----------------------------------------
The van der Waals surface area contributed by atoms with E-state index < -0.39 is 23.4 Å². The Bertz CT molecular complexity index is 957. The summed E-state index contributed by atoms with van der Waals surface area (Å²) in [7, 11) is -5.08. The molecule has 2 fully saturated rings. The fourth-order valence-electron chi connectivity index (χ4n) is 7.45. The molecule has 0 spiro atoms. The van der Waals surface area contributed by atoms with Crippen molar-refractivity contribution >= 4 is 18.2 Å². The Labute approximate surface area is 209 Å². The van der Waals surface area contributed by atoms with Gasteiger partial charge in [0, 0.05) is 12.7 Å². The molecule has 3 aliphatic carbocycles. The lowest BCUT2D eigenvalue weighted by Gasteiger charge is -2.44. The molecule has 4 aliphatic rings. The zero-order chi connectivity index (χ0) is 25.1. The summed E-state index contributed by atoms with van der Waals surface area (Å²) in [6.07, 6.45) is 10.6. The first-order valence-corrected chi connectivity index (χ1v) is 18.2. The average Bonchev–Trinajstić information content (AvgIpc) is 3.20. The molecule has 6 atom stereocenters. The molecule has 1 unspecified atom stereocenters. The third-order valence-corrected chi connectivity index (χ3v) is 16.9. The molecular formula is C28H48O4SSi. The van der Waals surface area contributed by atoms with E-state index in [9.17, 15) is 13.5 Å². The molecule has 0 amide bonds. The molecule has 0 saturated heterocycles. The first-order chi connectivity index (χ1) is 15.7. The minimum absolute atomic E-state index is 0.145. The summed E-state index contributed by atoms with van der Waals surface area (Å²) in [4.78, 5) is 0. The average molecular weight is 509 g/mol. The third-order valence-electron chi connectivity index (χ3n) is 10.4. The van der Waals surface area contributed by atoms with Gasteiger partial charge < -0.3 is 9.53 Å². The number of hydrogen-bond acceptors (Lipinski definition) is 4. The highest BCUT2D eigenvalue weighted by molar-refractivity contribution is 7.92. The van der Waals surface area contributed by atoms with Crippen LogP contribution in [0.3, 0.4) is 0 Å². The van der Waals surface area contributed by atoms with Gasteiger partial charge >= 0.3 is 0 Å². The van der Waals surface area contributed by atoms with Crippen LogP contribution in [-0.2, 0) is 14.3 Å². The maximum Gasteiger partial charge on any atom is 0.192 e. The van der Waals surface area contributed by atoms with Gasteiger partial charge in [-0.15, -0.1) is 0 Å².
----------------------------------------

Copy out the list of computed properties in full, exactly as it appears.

The van der Waals surface area contributed by atoms with E-state index < -0.39 is 23.4 Å². The Bertz CT molecular complexity index is 957. The summed E-state index contributed by atoms with van der Waals surface area (Å²) in [7, 11) is -5.08. The molecule has 2 fully saturated rings. The fourth-order valence-electron chi connectivity index (χ4n) is 7.45. The molecule has 0 spiro atoms. The van der Waals surface area contributed by atoms with Crippen molar-refractivity contribution >= 4 is 18.2 Å². The Labute approximate surface area is 209 Å². The van der Waals surface area contributed by atoms with Gasteiger partial charge in [0, 0.05) is 12.7 Å². The molecule has 3 aliphatic carbocycles. The lowest BCUT2D eigenvalue weighted by Gasteiger charge is -2.44. The molecule has 4 aliphatic rings. The zero-order chi connectivity index (χ0) is 25.1. The summed E-state index contributed by atoms with van der Waals surface area (Å²) in [6.07, 6.45) is 10.6. The first-order valence-corrected chi connectivity index (χ1v) is 18.2. The average Bonchev–Trinajstić information content (AvgIpc) is 3.20. The molecule has 6 atom stereocenters. The molecule has 1 unspecified atom stereocenters. The third-order valence-corrected chi connectivity index (χ3v) is 16.9. The molecular formula is C28H48O4SSi. The van der Waals surface area contributed by atoms with E-state index in [9.17, 15) is 13.5 Å². The molecule has 0 amide bonds. The molecule has 0 saturated heterocycles. The first-order chi connectivity index (χ1) is 15.7. The minimum absolute atomic E-state index is 0.145. The summed E-state index contributed by atoms with van der Waals surface area (Å²) in [4.78, 5) is 0. The average molecular weight is 509 g/mol. The third-order valence-electron chi connectivity index (χ3n) is 10.4. The van der Waals surface area contributed by atoms with Gasteiger partial charge < -0.3 is 9.53 Å². The number of hydrogen-bond acceptors (Lipinski definition) is 4. The highest BCUT2D eigenvalue weighted by molar-refractivity contribution is 7.92. The van der Waals surface area contributed by atoms with Crippen LogP contribution in [0.3, 0.4) is 0 Å². The van der Waals surface area contributed by atoms with Gasteiger partial charge >= 0.3 is 0 Å². The van der Waals surface area contributed by atoms with Crippen LogP contribution in [-0.2, 0) is 14.3 Å². The maximum Gasteiger partial charge on any atom is 0.192 e. The van der Waals surface area contributed by atoms with Gasteiger partial charge in [-0.15, -0.1) is 0 Å².